Tuesday, 14 February 2017

The Boney Horse

Van Beuren cartoons had a skeleton fixation. At least that’s how it seems. After Walt Disney made The Skeleton Dance in 1929, Van Beuren cartoons created some three thousand miles away started featuring skeleton gags.

At least there’s a reason for one in the 1930 musical cartoon Oom Pah Pah. One of the songs is the 1903 hit “Any Rags?” There was a time in New York City when someone in a horse-drawn cart would shout “Any rags?” at passing buildings and people would drop rags out the window onto the cart. The song memorialising this custom included the lyrics “Any bones?” In the cartoon, the horse collapses in a pool and re-emerges as bones.

As the song continues, the horse melts again and re-emerges with his head facing the cart.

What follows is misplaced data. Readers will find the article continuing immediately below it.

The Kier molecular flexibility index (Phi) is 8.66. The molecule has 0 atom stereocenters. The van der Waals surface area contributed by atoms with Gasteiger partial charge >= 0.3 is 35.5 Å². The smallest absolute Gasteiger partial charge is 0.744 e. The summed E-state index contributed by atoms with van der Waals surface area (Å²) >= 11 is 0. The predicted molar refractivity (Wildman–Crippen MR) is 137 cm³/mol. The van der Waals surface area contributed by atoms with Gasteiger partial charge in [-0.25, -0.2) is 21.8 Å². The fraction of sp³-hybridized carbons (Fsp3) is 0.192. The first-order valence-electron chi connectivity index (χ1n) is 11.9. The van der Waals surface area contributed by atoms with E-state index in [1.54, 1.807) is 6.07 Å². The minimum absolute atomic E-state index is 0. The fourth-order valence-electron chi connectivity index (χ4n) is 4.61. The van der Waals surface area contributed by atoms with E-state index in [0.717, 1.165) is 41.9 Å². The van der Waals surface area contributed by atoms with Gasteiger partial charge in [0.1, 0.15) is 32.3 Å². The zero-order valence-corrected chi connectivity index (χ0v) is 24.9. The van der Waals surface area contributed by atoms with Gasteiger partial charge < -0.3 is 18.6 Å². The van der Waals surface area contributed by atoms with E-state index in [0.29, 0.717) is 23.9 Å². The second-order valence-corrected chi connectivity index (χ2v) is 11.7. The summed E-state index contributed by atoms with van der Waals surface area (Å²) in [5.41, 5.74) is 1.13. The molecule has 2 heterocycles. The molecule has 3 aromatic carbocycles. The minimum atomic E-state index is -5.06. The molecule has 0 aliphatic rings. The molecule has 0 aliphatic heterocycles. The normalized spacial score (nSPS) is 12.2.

The horse rights its situation by pulling its head through its butt and back into the normal position.

Since someone will mention it, “Any Rags?” was also heard in a Fleischer cartoon of the same name in 1932.

Gene Rodemich supplied the score while John Foster and Harry Bailey supervised the animation part.


  1. Junk dealers were once known as "rag-and-bone men." (The protagonists of "Steptoe and Son" referred to themselves as such, and they had a horse-drawn wagon.)

  2. Okay, I would place early 30's Lantz toons top of the pile for skeleton visuals. Name me an early talkie Oswald (Lantz or Nolan) that DOESN'T have a skeleton gag!